If you criticize a person about something they cannot do anything about, you’re just going to erode morale and make that person feel awful. But if the criticism is constructive and based on actions they can take to improve a poor situation and make it better, then the person will feel empowered. They’ll act. When the situation has been righted, they’ll feel accomplished, and you’ll praise them. Everyone wins.
Recommend, Don’t Assume
Whenever you criticize, do your research and never assume anything. It doesn’t make sense to speak about something you’re not certain about, especially when you’re a manager. You want to stand on facts or else your footing is faulty. Nothing constructive can come out of that.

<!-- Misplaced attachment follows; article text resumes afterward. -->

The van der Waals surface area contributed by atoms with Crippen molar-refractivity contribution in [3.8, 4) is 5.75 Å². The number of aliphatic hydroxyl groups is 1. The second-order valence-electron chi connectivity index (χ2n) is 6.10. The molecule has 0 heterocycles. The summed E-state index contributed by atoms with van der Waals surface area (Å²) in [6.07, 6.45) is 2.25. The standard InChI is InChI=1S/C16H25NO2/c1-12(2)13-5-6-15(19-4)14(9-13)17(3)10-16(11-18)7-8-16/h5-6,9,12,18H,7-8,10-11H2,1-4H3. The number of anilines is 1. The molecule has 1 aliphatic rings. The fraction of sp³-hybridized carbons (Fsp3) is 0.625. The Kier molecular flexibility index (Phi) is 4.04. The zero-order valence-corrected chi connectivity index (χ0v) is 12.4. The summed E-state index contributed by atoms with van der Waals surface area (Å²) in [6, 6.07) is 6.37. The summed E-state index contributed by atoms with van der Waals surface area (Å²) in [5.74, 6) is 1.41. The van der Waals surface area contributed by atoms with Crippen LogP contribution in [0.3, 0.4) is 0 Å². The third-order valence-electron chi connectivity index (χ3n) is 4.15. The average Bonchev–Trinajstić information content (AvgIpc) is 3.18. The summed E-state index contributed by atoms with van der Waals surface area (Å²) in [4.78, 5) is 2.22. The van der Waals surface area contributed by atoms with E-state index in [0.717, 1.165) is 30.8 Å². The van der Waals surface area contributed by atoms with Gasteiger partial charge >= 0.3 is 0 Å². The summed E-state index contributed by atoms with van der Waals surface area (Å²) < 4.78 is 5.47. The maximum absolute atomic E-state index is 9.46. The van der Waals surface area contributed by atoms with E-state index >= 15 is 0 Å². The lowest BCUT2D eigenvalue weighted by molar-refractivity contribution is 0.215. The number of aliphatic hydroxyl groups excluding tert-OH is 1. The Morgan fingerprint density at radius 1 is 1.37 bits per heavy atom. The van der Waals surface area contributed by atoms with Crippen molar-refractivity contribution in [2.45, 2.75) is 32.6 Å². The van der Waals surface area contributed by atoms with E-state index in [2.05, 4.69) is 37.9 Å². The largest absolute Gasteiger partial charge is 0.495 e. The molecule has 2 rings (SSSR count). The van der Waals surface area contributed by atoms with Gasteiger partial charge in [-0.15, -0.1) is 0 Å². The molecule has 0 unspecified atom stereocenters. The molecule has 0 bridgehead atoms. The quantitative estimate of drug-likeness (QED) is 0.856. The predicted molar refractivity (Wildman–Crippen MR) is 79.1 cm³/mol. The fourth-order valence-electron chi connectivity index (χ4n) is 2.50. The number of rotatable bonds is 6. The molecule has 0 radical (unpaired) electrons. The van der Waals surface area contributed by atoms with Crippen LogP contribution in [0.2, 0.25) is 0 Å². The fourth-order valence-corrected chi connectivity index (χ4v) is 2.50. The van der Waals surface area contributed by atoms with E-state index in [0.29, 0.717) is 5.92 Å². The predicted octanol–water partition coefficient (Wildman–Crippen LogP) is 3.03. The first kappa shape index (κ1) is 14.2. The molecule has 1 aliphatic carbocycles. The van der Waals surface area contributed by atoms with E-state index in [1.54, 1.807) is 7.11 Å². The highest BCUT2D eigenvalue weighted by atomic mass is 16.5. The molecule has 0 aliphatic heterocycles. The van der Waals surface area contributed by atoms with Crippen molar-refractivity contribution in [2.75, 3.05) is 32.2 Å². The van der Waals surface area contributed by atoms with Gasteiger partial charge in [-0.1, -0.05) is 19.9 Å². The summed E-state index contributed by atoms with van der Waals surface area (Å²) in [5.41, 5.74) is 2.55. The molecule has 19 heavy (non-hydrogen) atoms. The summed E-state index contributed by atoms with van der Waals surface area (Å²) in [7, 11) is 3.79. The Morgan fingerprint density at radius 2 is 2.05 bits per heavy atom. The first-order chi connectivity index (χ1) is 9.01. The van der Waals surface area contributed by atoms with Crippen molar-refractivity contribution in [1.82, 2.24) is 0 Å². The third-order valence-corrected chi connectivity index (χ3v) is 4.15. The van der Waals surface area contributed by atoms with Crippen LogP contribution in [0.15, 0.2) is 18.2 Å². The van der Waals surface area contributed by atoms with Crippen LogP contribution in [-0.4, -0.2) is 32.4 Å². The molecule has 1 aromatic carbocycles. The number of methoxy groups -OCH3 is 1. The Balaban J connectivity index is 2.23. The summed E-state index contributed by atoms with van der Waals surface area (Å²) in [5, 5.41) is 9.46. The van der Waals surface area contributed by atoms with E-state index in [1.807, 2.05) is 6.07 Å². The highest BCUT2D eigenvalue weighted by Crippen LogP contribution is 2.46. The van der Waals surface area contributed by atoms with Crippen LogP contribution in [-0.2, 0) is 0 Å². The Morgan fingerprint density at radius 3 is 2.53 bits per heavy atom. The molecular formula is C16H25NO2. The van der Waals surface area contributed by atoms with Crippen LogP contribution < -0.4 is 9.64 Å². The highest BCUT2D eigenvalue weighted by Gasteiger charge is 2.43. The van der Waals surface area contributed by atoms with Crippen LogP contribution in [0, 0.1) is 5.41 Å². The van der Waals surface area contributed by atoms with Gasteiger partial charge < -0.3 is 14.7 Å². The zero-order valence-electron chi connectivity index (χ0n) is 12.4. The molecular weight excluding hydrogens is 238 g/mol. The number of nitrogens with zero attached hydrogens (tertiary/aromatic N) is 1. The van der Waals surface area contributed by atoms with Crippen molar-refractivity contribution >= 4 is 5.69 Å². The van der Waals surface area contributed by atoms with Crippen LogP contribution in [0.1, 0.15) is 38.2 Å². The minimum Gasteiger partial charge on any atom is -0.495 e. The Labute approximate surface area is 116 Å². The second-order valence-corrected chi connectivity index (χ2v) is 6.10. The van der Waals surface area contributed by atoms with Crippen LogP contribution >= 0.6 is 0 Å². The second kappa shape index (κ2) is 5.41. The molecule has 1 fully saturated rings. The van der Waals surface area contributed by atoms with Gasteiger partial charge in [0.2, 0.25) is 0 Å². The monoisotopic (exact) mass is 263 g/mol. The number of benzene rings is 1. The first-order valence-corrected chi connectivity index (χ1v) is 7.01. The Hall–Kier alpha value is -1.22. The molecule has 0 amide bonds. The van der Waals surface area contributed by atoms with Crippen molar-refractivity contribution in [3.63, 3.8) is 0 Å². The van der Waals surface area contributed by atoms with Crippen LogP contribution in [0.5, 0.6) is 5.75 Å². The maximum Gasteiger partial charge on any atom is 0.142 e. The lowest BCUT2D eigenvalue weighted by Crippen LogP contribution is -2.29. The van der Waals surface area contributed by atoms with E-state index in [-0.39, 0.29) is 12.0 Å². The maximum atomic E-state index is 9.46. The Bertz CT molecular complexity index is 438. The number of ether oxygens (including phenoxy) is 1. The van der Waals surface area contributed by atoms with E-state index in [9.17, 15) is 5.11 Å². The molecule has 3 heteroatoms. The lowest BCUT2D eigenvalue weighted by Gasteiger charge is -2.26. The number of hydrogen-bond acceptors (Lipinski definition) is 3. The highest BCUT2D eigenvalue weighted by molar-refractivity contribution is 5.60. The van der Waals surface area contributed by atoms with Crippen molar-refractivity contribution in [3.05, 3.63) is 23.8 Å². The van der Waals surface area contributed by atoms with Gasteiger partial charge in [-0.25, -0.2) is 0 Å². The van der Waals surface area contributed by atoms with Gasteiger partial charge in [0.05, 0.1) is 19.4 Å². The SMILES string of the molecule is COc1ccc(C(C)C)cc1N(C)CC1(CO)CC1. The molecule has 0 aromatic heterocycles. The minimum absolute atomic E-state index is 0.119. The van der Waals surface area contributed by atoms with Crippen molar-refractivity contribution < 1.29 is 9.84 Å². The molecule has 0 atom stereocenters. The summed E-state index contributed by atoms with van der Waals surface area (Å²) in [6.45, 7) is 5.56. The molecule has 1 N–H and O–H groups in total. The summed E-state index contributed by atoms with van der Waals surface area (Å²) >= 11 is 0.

The truth is that there’s no need to make assumptions. There’s plenty of fact-based evidence in any project that will serve a manager well when speaking to a team. Maybe you think that because of your experience as a manager you know what’s going wrong, even if it’s not evident in the data. Well, you might be right, but you might also be wrong. If you’re wrong then you’ve done a great disservice to your team and tarnished the trust that is essential to good leadership. Don’t assume, offer practical recommendations that they can act on immediately and focus solely on improvements. That’s constructive criticism.
Being able to offer constructive criticism rather than merely saying something is wrong is part of what makes a great leader. But if that leader is without the tools for the job then might we offer some constructive criticism: try ProjectManager.com. Our cloud-based project management software makes collaboration, scheduling and reporting easy. Give yourself and your team the tools they need to improve by trying ProjectManager.com for free with this 30-day trial.